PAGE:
The Seas of Israel
In thinking of the State of Israel, most people don’t consider The Seas of Israel. Israel conjures up images of arid lands, Bedouins, camels, and ancient ruins. Without a doubt, all of these are in Israel, but within the boundaries of Israel are the Sea of Galilee, the Dead Sea, and the Mediterranean. Each of these is unique unto itself both in topography and history. In addition, traveling between them offers some amazing sites as well. I’ve been to Israel over a dozen times, so in this blog we’ll share just a little about The Seas of Israel in text, pictures, and video. (In a later post, I’ll address Jerusalem, Bethlehem, Haifa, etc.)
The Sea of Galilee
Most pilgrims who visit Israel come on a religious pilgrimage. Since the Sea of Galilee is a key site in biblical history, it’s always a “must.” Near the Sea of Galilee Jesus chose His 12 disciples; Jesus not only calmed the storm on the Sea of Galilee, but He literally walked on it. The hill where Jesus fed the 5,000 with leftover loaves and fishes rises directly from the sea. And, several of the villages where Jesus initially preached are near of the Sea of Galilee.
As we know from the biblical account, storms can rise quickly on the lake (the sea is actually a lake), so a calm ride on the sea as the morning sun is rising is a memorable experience. Just thirty kilometers south of the Sea of Galilee is a “must see” site: the ruins of ancient city of Bet Shean.
We were first introduced to Bet Shean in the late 1990s. Until just a few years before that, little was know about this ancient city so few tourists visited it. The only biblical record to Bet Shean is that Saul’s bady was “fastened to the city walls” after he was executed. Bet Sean is the most extensive archeological site in Israel, and it is amazing. Approximately 40,000 people lived in Bet Shean until 749 BC when it was completely destroyed by an earthquake. The city housed shrines of heathen worship, a theater, a main street with shops, baths, and a hippodrome nearby.
We have visited Rome, Athens, Caesarea, Ephesus, Istanbul, and other ancient sites. Yet, Bet Shean is far and away one of the biggest and most complete excavations of an entire ancient city that can be found in the entire world. Please don’t miss Bet Shean when you visit Israel.
Qumran and Masada
On the road to the Dead Sea are two major historic sites: (1) Qumran, where the a Bedhoin shepherd found the Dead Sea Scrolls in 1947. And, (2) Masada was one of King Herod’s desert palaces. A small collection of Jews fled there to escape Herod and made the top of Masada their home. From 72 – 73 C.E. Roman General Flavius Silva led a ruthless siege on Masada with battering rams and constant bombardments. Finally, when the Jewish people atop Masada realized that the brim of the mountain was being breached by the Romans, all 960 of them committed suicide. This is one of the most epic stories of national heroism in Jewish history. Both Masada and Qumran are HOT, but visiting them is indeed a must!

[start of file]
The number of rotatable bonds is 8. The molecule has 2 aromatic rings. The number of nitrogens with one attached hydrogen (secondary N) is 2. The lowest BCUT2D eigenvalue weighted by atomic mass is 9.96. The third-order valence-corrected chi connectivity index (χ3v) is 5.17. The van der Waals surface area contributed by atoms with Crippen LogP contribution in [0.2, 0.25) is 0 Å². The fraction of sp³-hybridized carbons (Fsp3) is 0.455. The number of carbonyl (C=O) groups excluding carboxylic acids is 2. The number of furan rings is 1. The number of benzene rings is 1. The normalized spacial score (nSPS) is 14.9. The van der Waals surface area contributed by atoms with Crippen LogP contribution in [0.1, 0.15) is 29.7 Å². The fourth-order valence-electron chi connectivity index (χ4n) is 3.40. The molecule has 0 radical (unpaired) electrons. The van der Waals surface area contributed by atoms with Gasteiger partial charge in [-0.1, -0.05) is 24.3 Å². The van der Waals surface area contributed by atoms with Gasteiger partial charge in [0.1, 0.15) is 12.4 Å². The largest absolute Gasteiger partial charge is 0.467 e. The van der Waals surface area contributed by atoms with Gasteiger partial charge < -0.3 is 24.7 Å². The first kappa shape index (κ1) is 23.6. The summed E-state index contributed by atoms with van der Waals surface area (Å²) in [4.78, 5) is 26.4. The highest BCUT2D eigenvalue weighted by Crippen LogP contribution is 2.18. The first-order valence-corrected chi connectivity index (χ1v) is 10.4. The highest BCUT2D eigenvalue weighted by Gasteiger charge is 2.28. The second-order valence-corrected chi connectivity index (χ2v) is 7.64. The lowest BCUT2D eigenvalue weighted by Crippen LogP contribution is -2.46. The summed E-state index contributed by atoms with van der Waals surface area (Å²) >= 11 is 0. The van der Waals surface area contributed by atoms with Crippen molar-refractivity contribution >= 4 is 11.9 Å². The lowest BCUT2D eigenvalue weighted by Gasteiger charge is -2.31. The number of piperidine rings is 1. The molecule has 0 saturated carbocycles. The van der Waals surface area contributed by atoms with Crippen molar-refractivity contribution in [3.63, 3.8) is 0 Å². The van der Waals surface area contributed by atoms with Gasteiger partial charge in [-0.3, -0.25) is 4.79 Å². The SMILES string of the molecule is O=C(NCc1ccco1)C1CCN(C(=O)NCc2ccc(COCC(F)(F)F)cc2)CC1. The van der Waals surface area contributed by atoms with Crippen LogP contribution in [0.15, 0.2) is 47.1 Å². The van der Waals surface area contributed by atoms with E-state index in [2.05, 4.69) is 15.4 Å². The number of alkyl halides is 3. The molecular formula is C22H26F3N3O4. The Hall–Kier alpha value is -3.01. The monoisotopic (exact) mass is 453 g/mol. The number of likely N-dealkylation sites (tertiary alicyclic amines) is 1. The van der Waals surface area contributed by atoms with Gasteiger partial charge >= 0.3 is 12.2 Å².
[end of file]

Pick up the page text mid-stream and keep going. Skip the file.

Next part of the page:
The Dead Sea
The Dead Sea is unquestionably one of the most unique spots on earth. Located between Israel and Egypt, it is 1,300 feet below sea level at its surface, and 2,300 feet below at its lowest spot. My first view of the Dead Sea was surreal. The Dead Sea looks more like what you might imagine the surface of the moon than Earth. The area is blasting hot, yet it’s nearly impossible to get a sunburn there because of the sea’s depth and the angle of the sun.
Nearly every Israeli visitor makes an effort to visit the Dead Sea if only to experience the dense salt content and float on the water. Really! It’s true–you can float! Yet, the biggest surprise to me on my first visit to the Dead Sea was the plethora of high dollar hotels located by its shores. People come to apply Dead Sea mud to their skin to cure eczema or just to soak up rays and get a beautiful tan without getting a burn.
Perhaps the most significant sea of Israel is the mighty Mediterranean on Israel’s northern border. Access to “the Med” gives modern day Israel such ports as Ashdod, Haifa, and Tel Aviv. These are now major world cargo ports. At the shores of the Mediterranean Sea near Caesarea stands the remains of an ancient Roman amphitheater–restored and still in use today. (One time when we were visiting there, a
performance of “Porgy and Bess” was in progress!) Just north of the theater at Caesarea ancient Crusader ruins can be visited as well. This is a beautiful area!
The Seas of Israel
Israel is indeed a colorful land of many contrasts. It is a land of history–both ancient and contemporary. It’s topography is varied and the three seas of Israel–The Sea of Galilee, the Dead Sea, and the Mediterranean–all add to that color and history. I hope you have an opportunity to visit all three and experience how each of the has contributed to the landscape that we call The State of Israel.